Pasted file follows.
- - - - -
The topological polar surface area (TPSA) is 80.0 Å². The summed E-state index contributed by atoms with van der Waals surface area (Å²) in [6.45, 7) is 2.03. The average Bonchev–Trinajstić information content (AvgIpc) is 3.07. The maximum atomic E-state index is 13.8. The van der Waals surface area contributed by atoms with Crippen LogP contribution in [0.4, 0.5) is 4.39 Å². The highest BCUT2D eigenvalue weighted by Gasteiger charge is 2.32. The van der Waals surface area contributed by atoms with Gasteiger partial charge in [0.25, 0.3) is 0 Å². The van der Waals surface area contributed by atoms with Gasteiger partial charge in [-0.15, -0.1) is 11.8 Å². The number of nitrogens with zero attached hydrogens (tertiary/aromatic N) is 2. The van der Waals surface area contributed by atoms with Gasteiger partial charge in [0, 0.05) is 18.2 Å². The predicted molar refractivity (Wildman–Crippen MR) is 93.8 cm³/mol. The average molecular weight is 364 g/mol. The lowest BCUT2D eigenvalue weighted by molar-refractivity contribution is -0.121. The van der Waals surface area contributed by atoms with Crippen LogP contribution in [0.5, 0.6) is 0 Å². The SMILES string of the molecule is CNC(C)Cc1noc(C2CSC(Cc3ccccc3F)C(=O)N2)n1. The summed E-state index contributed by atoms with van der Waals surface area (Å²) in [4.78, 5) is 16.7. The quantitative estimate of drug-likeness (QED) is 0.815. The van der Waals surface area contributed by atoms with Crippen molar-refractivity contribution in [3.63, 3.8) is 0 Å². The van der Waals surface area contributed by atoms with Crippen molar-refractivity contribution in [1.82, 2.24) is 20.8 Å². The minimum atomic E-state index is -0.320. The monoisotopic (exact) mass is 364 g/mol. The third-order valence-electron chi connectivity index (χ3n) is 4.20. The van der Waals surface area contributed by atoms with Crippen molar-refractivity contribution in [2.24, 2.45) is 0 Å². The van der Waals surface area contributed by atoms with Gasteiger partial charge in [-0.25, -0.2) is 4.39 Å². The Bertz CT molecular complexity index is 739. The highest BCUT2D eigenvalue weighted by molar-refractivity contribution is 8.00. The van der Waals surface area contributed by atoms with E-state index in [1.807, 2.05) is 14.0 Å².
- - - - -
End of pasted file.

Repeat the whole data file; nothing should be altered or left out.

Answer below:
The topological polar surface area (TPSA) is 80.0 Å². The summed E-state index contributed by atoms with van der Waals surface area (Å²) in [6.45, 7) is 2.03. The average Bonchev–Trinajstić information content (AvgIpc) is 3.07. The maximum atomic E-state index is 13.8. The van der Waals surface area contributed by atoms with Crippen LogP contribution in [0.4, 0.5) is 4.39 Å². The highest BCUT2D eigenvalue weighted by Gasteiger charge is 2.32. The van der Waals surface area contributed by atoms with Gasteiger partial charge in [0.25, 0.3) is 0 Å². The van der Waals surface area contributed by atoms with Gasteiger partial charge in [-0.15, -0.1) is 11.8 Å². The number of nitrogens with zero attached hydrogens (tertiary/aromatic N) is 2. The van der Waals surface area contributed by atoms with Gasteiger partial charge in [0, 0.05) is 18.2 Å². The predicted molar refractivity (Wildman–Crippen MR) is 93.8 cm³/mol. The average molecular weight is 364 g/mol. The lowest BCUT2D eigenvalue weighted by molar-refractivity contribution is -0.121. The van der Waals surface area contributed by atoms with Crippen LogP contribution in [0.5, 0.6) is 0 Å². The SMILES string of the molecule is CNC(C)Cc1noc(C2CSC(Cc3ccccc3F)C(=O)N2)n1. The summed E-state index contributed by atoms with van der Waals surface area (Å²) in [4.78, 5) is 16.7. The quantitative estimate of drug-likeness (QED) is 0.815. The van der Waals surface area contributed by atoms with Crippen molar-refractivity contribution in [3.63, 3.8) is 0 Å². The van der Waals surface area contributed by atoms with Crippen molar-refractivity contribution in [1.82, 2.24) is 20.8 Å². The minimum atomic E-state index is -0.320. The monoisotopic (exact) mass is 364 g/mol. The third-order valence-electron chi connectivity index (χ3n) is 4.20. The van der Waals surface area contributed by atoms with Crippen molar-refractivity contribution in [2.24, 2.45) is 0 Å². The van der Waals surface area contributed by atoms with Gasteiger partial charge in [-0.25, -0.2) is 4.39 Å². The Bertz CT molecular complexity index is 739. The highest BCUT2D eigenvalue weighted by molar-refractivity contribution is 8.00. The van der Waals surface area contributed by atoms with E-state index in [1.807, 2.05) is 14.0 Å².